And then there are the casual eateries like Windjammer Marketplace, a buffet of cuisines from around the world; SeaPlex Dog House, a food truck with gourmet hot dogs; and perennially popular Johnny Rockets and Sorrento’s pizzeria. Bars, too, have their own personalities and drink menus; not to be missed is the Bionic Bar, where the robot bartenders always seem to draw a crowd.
shrek, science and autism-trained counselors
Sure, families will want to bond around bumper cars, skydiving, surfing and other “wow” fun, but often, kids (and their adults) just want to be with others their age. Quantum offers all the children’s, tweens and teen programs the line is known for, including DreamWorks entertainment and character events. The Royal Babies & Tots Nursery allows parents to drop off kids from 6 to 36 months. Potty-trained kids 3 and up can enjoy the Adventure Ocean programs, which are divided into four age groups, and there is a robust teen program.
Plus, as on Royal Caribbean’s other ships, Quantum has counselors trained to engage with autistic children and make them feel secure, notes Freed. New to the Quantum are an expanded Adventure Ocean science lab, and the first wave pool at sea, a part of the DreamWorks Animation Madagascar-themed H2O Zone waterpark.
staterooms with a view
With its Virtual Balconies, previewed earlier this year on the Navigator of the Seas, every cabin on the ship has a balcony. If you haven’t seen these, take my word for it, they are amazingly lifelike. Curtains frame a floor-to-ceiling high-definition screen that links to a video camera at the bow or stern. Footage comes in nearly real time so it syncs with the ship’s movements.
Quantum’s cabins are, on average, about 9 percent larger than on Oasis-class ships, with even more clever storage. Families will especially like the flexibility of “Family-Connected” staterooms, which allow up to three stateroom categories to be connected. And single travelers will appreciate the generous-sized Studio stateroom options; some even have balconies.
Upgrade options have also expanded with three Junior Suite categories, some with a new split bathroom design, and exciting Loft Suites, which feature 2-story walls of glass. One of the most spectacular is the Royal Loft, with a private balcony and whirlpool.
“We are a contemporary ship due to our size, yet we offer a truly premium product,” says Freed. “The suite class, with its concierge club lounge, is a very luxury experience, so there’s exclusivity when you want it, but you still have access to all the variety of experiences the ship has to offer.”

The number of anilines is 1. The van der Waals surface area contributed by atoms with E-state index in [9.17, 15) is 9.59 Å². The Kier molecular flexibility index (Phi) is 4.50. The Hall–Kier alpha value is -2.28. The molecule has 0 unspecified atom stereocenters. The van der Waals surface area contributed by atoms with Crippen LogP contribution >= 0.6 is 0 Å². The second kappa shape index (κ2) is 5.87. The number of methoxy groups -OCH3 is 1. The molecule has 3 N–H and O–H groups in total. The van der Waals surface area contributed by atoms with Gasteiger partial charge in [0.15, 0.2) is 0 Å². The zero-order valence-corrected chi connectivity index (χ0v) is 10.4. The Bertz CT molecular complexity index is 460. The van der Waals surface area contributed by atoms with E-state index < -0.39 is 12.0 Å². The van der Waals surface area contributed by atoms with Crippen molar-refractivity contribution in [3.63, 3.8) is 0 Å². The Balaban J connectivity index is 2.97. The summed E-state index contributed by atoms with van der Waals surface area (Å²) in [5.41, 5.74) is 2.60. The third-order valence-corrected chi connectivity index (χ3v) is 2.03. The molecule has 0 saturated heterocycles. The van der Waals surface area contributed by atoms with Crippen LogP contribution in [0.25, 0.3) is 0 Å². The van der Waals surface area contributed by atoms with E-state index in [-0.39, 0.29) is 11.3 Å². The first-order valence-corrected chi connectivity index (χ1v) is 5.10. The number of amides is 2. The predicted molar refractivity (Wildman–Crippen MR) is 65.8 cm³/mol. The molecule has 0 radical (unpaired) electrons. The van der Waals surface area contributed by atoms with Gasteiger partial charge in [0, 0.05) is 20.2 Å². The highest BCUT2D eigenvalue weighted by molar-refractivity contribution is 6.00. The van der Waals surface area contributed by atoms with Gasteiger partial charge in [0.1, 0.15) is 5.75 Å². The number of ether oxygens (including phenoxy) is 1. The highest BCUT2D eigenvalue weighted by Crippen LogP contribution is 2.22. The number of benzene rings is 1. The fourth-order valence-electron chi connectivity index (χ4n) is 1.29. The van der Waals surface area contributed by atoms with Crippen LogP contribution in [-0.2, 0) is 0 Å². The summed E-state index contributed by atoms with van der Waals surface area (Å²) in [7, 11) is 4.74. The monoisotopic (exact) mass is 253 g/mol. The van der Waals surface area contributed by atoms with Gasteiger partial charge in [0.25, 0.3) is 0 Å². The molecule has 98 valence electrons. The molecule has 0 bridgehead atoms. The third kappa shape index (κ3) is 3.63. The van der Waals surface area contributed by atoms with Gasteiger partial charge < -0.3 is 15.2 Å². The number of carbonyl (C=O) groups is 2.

Quick fact: There are 2,090 staterooms in total—1,575 balcony; 148 outside; 275 virtual balcony, 34 wheelchair accessible.
entertainment—techie and traditional
Technology takes center stage at Two70, a multi-tiered Great Room with 270-degree panoramic views through floor-to-ceiling windows spanning nearly three decks. By day, it’s a relaxing library and gathering space, but come showtime, the room comes alive. The expansive window is transformed into a canvas for images that interact with and amplify the performances of live musicians and dancers who descend from the ceiling and rise from under the stage floor, sometimes seeming to float in space as they perform. Six large Roboscreens also dance through the air. Currently, two shows have been custom-created for this space.
The full-scale production of Broadway musical “Mamma Mia” at the Royal Theater is equally exciting. Music lovers will also enjoy the tribute bands and late-night dance parties at the 2-story Music Hall. And smaller piano and DJ spots cater to those who prefer more intimate venues.
Quantum of the Seas will sail out of the New York Harbor from Cape Liberty, NJ on 7- to 12-night Caribbean itineraries during the winter 2014/15 season, then heads to China. Quantum’s new sister ship, Anthem of the Seas, will be introduced in Southampton, UK, in April 2015 with cruises to the Mediterranean, moving to Cape Liberty in October. Rates start at $999 pp dbl.
Archived related articles (available on recommend.com/magazine/issue-archive):
Norwegian Getaway from A to Z (September 2014)
What Travel Agents Are Saying…
Linda Greene, MCC, of Cruise Planners, says Quantum of the Seas is especially suited to families. “There are so many child-fun experiences on the ship…that beautiful pool deck with lots of swimming areas, DreamWorks characters and activities, the multi-plex for bumper cars, and also roller skating and other sports, and, of course, the NorthStar experience. And the bionic bartenders would entertain geeky kids for hours.”
Green loved the innovations: The quick check-in, wristbands that served as key cards (“It was handy to avoid searching for key card each time!”) and the dynamic dining that “takes freestyle to another level with no ‘main dining room’ and having different menus in every venue makes each one feel like
specialty dining. Plus, the food was excellent.”
Greene’s only caveat was to be sure to place clients with walking issues near the elevators. “There are only two elevator banks and lots of walking. Also, hallways are very narrow and will present challenges to those in wheelchairs and scooters, especially when those ubiquitous carts are out there.”